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graph, figure that shows relationships between quantities. The graph of a function *y*=*f* (*x*) is the set of points with coordinates [*x, f* (*x*)] in the *xy*-plane, when *x* and *y* are numbers. A similar definition can be given for functions involving more general kinds of variables. In mathematics interest is almost exclusively in line graphs and what these reveal about the functions they represent. Statistics makes extensive use of both line graphs and bar graphs, in which the lengths of the various bars show the quantities to be compared. Graph is also a mathematical term used in combinatorics to designate a geometric object consisting of vertices and edges (joining pairs of vertices). Such objects have been studied considerably in recent years because of the applicability to such diverse fields as computer networks, game theory, and social psychology.

The Columbia Electronic Encyclopedia Copyright © 2004.

Licensed from Columbia University Press

Licensed from Columbia University Press

Mathematical theory of networks. A graph consists of vertices (also called points or nodes) and edges (lines) connecting certain pairs of vertices. An edge that connects a node to itself is called a loop. In 1735 Leonhard Euler published an analysis of an old puzzle concerning the possibility of crossing every one of seven bridges (no bridge twice) that span a forked river flowing past an island. Euler's proof that no such path exists and his generalization of the problem to all possible networks are now recognized as the origin of both graph theory and topology. Since the mid-20th century, graph theory has become a standard tool for analyzing and designing communications networks, power transmission systems, transportation networks, and computer architectures.

Learn more about graph theory with a free trial on Britannica.com.

Encyclopedia Britannica, 2008. Encyclopedia Britannica Online.

Visual representation of a data set or a mathematical equation, inequality, or function to show relationships or tendencies that these formulas can only suggest symbolically and abstractly. Though histograms and pie charts are also graphs, the term usually applies to point plots on a coordinate system. For example, a graph of the relationship between real numbers and their squares matches each real number on a horizontal axis with its square on a vertical axis. The resulting set of points in this case is a parabola. A graph of an inequality is usually a shaded region on one side of a curve, whose shape depends not only on the equation or inequality but on the coordinate system chosen.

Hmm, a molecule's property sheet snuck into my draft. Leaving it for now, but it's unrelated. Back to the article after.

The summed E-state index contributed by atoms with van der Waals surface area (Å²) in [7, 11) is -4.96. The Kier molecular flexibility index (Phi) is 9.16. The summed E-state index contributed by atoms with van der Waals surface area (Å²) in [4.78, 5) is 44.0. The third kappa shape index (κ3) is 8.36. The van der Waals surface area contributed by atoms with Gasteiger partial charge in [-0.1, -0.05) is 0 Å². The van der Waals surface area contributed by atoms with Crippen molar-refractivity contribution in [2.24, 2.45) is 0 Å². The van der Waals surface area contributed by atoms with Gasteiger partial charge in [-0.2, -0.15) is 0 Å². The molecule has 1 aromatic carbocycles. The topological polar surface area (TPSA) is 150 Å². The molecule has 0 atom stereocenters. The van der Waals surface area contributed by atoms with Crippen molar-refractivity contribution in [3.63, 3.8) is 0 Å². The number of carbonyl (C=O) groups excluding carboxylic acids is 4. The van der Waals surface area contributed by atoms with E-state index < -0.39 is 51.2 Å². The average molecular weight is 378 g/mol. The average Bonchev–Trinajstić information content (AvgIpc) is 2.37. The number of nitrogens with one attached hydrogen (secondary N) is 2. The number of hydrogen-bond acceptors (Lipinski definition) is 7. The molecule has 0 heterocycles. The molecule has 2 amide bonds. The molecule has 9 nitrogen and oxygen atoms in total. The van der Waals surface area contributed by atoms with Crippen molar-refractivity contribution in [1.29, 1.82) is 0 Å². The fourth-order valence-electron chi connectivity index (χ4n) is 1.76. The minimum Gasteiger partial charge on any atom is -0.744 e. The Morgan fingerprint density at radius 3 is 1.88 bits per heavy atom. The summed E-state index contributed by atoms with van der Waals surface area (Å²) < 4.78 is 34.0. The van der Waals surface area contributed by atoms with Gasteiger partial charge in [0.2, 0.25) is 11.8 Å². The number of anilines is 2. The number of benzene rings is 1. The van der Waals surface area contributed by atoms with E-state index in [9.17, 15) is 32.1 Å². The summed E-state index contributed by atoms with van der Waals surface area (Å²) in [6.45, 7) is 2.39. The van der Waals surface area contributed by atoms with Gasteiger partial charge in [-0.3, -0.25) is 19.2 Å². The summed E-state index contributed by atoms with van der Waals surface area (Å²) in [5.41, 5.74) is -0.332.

Learn more about graph with a free trial on Britannica.com.

Encyclopedia Britannica, 2008. Encyclopedia Britannica Online.

Graph may refer to:### See also

- A graphic (such as a chart or diagram) depicting the relationship between two or more variables used, for instance, in visualising scientific data.

In mathematics:

- Graph (mathematics), a set of vertices connected with edges
- Graph theory
- Graph of a function f : X → Y:

In computer science:

- Graph (data structure), an abstract data type representing relationships or connections
- Graph (software), the name of a software application for mathematical plotting

Other uses:

- HMS Graph (P715), a submarine of the Royal Navy (United Kingdom)

- Grapheme (linguistics)
- -graphy (suffix)
- Graf
- Graff
- List of graphing software

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Last updated on Wednesday October 08, 2008 at 13:07:32 PDT (GMT -0700)

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This article is licensed under the GNU Free Documentation License.

Last updated on Wednesday October 08, 2008 at 13:07:32 PDT (GMT -0700)

View this article at Wikipedia.org - Edit this article at Wikipedia.org - Donate to the Wikimedia Foundation

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